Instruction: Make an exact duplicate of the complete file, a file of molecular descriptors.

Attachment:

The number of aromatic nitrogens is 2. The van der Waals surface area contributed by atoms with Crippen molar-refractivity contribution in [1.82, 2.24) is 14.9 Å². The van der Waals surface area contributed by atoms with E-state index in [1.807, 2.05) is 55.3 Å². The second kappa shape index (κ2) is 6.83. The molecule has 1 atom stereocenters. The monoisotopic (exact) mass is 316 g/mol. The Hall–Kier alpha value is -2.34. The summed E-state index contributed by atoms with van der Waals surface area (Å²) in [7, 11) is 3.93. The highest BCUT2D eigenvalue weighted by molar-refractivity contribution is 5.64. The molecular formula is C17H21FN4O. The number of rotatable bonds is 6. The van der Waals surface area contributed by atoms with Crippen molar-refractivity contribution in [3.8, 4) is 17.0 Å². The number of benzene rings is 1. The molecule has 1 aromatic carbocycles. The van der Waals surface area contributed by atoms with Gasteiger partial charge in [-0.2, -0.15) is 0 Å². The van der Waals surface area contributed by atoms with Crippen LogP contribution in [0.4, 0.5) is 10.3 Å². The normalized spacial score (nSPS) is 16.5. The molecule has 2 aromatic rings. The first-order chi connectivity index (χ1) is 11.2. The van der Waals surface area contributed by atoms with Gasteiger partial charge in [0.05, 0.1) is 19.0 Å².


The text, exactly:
The number of aromatic nitrogens is 2. The van der Waals surface area contributed by atoms with Crippen molar-refractivity contribution in [1.82, 2.24) is 14.9 Å². The van der Waals surface area contributed by atoms with E-state index in [1.807, 2.05) is 55.3 Å². The second kappa shape index (κ2) is 6.83. The molecule has 1 atom stereocenters. The monoisotopic (exact) mass is 316 g/mol. The Hall–Kier alpha value is -2.34. The summed E-state index contributed by atoms with van der Waals surface area (Å²) in [7, 11) is 3.93. The highest BCUT2D eigenvalue weighted by molar-refractivity contribution is 5.64. The molecular formula is C17H21FN4O. The number of rotatable bonds is 6. The van der Waals surface area contributed by atoms with Crippen molar-refractivity contribution in [3.8, 4) is 17.0 Å². The number of benzene rings is 1. The molecule has 1 aromatic carbocycles. The van der Waals surface area contributed by atoms with Gasteiger partial charge in [-0.2, -0.15) is 0 Å². The van der Waals surface area contributed by atoms with Crippen LogP contribution in [0.4, 0.5) is 10.3 Å². The normalized spacial score (nSPS) is 16.5. The molecule has 2 aromatic rings. The first-order chi connectivity index (χ1) is 11.2. The van der Waals surface area contributed by atoms with Gasteiger partial charge in [0.05, 0.1) is 19.0 Å².